According to a recent study, hydrogen can help with variable power generation from renewable energy sources, including solar Photovoltaic (PV) and wind. The supply of these sources does not necessarily match the demand for power Hydrogen is one of the most common green energy storage solutions.
FREMONT, CA: Hydrogen is light, storable, and energy-heavy, with no direct carbon emissions or Greenhouse Gas Emissions (GHG). Hydrogen is widely used in industries such as soil refining, ammonia manufacturing, methanol production, and steel production. With the increased usage of sectors such as transportation, buildings, and power generation, hydrogen will most likely play a critical role in the clean energy transition. Apart from other uses, interest in hydrogen technology is rising in several niche transportation industry segments. With minimal infrastructure improvements, hydrogen energy may be used to replace Compressed Natural Gas (CNG) in certain regions with minor changes to the existing infrastructure.
Countries worldwide are working to step up the production and deployment of hydrogen technology to resolve environmental issues and boost energy security. Hydrogen technology can be used as a long-term, large-scale clean energy storage medium to support renewable energy generation. However, putting together a cost-effective and well-regulated transition is difficult, and generating hydrogen from clean energy sources is prohibitively costly.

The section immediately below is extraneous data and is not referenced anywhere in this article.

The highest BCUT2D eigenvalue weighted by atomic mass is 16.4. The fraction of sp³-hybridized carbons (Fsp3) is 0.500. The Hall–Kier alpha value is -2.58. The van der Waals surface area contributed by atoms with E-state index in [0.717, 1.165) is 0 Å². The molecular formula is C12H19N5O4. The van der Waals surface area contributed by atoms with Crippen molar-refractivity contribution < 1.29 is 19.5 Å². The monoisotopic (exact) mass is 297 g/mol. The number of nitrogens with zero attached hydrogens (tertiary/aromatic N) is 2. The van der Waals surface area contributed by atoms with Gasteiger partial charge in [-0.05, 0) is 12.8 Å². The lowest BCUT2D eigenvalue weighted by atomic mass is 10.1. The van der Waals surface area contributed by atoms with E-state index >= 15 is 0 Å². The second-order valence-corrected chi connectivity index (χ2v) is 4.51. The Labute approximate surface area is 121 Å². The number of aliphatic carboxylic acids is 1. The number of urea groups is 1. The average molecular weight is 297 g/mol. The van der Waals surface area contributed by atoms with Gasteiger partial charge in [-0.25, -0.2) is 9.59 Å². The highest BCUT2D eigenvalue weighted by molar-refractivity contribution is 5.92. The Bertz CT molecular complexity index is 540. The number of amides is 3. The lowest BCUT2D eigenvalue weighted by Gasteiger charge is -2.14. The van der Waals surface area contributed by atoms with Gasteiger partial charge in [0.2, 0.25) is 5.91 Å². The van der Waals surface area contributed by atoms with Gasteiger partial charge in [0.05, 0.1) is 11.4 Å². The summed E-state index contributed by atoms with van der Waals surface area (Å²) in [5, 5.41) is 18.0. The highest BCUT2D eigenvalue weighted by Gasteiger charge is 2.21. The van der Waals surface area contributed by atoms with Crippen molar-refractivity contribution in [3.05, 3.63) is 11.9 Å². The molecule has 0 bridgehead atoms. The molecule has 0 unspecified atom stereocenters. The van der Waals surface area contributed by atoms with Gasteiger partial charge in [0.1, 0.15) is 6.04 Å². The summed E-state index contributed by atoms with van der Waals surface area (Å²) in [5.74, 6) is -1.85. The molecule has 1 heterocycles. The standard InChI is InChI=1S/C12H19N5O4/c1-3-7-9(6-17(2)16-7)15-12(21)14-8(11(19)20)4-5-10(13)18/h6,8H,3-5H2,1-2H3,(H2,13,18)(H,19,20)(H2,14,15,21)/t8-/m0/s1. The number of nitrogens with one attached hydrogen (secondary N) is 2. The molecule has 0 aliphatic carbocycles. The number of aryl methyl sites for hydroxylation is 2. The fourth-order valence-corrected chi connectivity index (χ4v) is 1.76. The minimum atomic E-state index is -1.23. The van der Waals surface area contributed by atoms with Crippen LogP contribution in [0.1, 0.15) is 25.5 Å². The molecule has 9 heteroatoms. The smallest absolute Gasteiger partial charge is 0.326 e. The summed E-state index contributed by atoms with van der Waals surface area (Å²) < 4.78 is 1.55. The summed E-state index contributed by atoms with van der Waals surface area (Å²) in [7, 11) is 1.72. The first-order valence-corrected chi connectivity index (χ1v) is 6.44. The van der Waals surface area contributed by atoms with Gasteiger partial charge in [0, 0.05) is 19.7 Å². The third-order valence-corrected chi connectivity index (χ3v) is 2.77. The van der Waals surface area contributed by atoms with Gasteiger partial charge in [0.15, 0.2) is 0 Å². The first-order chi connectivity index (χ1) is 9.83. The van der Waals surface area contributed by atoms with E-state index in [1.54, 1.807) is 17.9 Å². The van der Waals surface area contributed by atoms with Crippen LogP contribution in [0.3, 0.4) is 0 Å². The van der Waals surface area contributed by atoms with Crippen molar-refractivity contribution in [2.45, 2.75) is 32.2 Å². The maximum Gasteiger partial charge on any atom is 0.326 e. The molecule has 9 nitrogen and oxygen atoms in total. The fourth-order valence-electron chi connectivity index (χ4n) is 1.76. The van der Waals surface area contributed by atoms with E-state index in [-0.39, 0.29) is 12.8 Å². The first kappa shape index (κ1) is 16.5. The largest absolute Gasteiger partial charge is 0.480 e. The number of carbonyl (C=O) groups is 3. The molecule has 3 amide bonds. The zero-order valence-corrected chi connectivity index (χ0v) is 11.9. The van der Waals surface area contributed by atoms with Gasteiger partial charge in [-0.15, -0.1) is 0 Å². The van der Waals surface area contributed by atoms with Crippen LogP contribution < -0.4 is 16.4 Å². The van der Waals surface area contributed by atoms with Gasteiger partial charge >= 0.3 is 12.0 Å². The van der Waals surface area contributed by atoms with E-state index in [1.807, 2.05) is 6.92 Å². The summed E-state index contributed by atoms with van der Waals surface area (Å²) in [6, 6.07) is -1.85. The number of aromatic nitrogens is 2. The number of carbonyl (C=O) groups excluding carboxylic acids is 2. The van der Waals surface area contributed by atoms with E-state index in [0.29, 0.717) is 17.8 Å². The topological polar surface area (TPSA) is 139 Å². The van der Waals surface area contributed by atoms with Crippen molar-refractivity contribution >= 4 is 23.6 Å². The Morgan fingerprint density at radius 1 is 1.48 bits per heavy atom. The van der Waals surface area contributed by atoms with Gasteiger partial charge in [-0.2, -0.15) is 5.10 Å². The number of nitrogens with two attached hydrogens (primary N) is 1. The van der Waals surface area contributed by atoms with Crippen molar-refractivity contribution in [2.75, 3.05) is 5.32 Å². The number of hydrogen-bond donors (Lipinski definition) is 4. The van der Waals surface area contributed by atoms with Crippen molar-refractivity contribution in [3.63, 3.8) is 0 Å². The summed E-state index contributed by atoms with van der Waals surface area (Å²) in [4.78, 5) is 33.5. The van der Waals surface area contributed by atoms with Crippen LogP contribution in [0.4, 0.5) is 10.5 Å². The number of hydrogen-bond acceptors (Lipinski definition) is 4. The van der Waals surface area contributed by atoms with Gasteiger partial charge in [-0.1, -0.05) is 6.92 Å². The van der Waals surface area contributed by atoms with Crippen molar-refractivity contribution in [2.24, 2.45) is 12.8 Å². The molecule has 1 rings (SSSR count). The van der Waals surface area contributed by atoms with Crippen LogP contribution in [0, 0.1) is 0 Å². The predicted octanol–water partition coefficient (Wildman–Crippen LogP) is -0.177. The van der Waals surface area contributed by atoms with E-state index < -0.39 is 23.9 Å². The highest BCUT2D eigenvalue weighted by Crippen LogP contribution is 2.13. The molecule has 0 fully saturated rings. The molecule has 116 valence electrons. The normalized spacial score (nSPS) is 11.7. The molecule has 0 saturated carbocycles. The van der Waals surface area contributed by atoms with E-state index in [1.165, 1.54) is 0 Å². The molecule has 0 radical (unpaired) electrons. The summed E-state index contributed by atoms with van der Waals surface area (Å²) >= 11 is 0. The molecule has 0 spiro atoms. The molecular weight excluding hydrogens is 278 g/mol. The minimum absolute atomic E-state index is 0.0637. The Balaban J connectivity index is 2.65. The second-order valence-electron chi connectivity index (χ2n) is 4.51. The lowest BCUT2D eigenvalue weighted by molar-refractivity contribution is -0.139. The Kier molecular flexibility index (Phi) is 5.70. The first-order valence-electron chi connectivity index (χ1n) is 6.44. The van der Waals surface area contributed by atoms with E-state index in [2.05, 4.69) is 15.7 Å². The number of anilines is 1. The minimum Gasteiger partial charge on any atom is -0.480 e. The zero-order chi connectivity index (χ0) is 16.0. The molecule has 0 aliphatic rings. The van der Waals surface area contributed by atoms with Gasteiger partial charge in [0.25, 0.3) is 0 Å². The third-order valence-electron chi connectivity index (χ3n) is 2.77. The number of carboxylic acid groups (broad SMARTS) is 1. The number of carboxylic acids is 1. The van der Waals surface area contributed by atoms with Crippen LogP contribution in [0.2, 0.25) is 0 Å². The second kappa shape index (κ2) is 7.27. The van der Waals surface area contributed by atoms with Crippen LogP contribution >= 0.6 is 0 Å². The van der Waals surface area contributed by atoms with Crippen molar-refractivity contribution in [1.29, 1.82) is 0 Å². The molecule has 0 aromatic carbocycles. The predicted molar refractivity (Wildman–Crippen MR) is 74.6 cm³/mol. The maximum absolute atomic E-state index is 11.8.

According to a recent study, hydrogen can help with variable power generation from renewable energy sources, including solar Photovoltaic (PV) and wind. The supply of these sources does not necessarily match the demand for power Hydrogen is one of the most common green energy storage solutions. It tends to be the cheapest choice for storing vast volumes of electricity over days, weeks, and months. Hydrogen fuel can be saved for long periods and in large volumes, constrained only by the size of storage facilities.
Hydrogen can be made from a wide range of materials, including renewables, nuclear power, natural gas, coal, and oil. Hydrogen is transported as a gas via pipelines and as a liquid via ships, equivalent to Liquefied Natural Gas (LNG). Hydrogen can be converted into electricity and methane, which can be used to power homes and feed industry and fuels for the road (cars, trucks), maritime (ships), railways, and aviation. In today's global construction industry, hydrogen's position as a source of energy is limited. However, its utility in a variety of fields is being investigated. A variety of pilot programs are currently evaluating the integration of hydrogen into the natural gas grid.